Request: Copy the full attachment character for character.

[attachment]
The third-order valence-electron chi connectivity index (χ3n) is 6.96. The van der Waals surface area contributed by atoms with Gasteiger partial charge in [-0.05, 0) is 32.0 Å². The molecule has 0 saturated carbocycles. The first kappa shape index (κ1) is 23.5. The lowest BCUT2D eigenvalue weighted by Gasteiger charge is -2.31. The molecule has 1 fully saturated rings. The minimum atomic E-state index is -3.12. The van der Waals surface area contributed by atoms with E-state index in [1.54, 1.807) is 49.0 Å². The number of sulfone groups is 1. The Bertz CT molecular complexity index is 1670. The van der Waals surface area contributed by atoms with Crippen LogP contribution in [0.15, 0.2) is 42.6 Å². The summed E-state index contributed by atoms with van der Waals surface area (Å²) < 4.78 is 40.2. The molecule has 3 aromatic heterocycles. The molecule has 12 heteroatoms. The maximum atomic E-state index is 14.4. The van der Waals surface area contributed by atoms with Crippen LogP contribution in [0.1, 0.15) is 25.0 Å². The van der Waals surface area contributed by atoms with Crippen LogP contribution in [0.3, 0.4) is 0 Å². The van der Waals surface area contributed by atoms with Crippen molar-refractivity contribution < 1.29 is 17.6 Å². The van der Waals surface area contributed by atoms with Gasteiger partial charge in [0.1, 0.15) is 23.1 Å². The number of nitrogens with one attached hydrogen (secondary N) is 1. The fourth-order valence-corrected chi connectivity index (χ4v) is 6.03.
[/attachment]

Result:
The third-order valence-electron chi connectivity index (χ3n) is 6.96. The van der Waals surface area contributed by atoms with Gasteiger partial charge in [-0.05, 0) is 32.0 Å². The molecule has 0 saturated carbocycles. The first kappa shape index (κ1) is 23.5. The lowest BCUT2D eigenvalue weighted by Gasteiger charge is -2.31. The molecule has 1 fully saturated rings. The minimum atomic E-state index is -3.12. The van der Waals surface area contributed by atoms with E-state index in [1.54, 1.807) is 49.0 Å². The number of sulfone groups is 1. The Bertz CT molecular complexity index is 1670. The van der Waals surface area contributed by atoms with Crippen LogP contribution in [0.15, 0.2) is 42.6 Å². The summed E-state index contributed by atoms with van der Waals surface area (Å²) < 4.78 is 40.2. The molecule has 3 aromatic heterocycles. The molecule has 12 heteroatoms. The maximum atomic E-state index is 14.4. The van der Waals surface area contributed by atoms with Crippen LogP contribution in [0.1, 0.15) is 25.0 Å². The van der Waals surface area contributed by atoms with Crippen LogP contribution in [0.3, 0.4) is 0 Å². The van der Waals surface area contributed by atoms with Crippen molar-refractivity contribution < 1.29 is 17.6 Å². The van der Waals surface area contributed by atoms with Gasteiger partial charge in [0.1, 0.15) is 23.1 Å². The number of nitrogens with one attached hydrogen (secondary N) is 1. The fourth-order valence-corrected chi connectivity index (χ4v) is 6.03.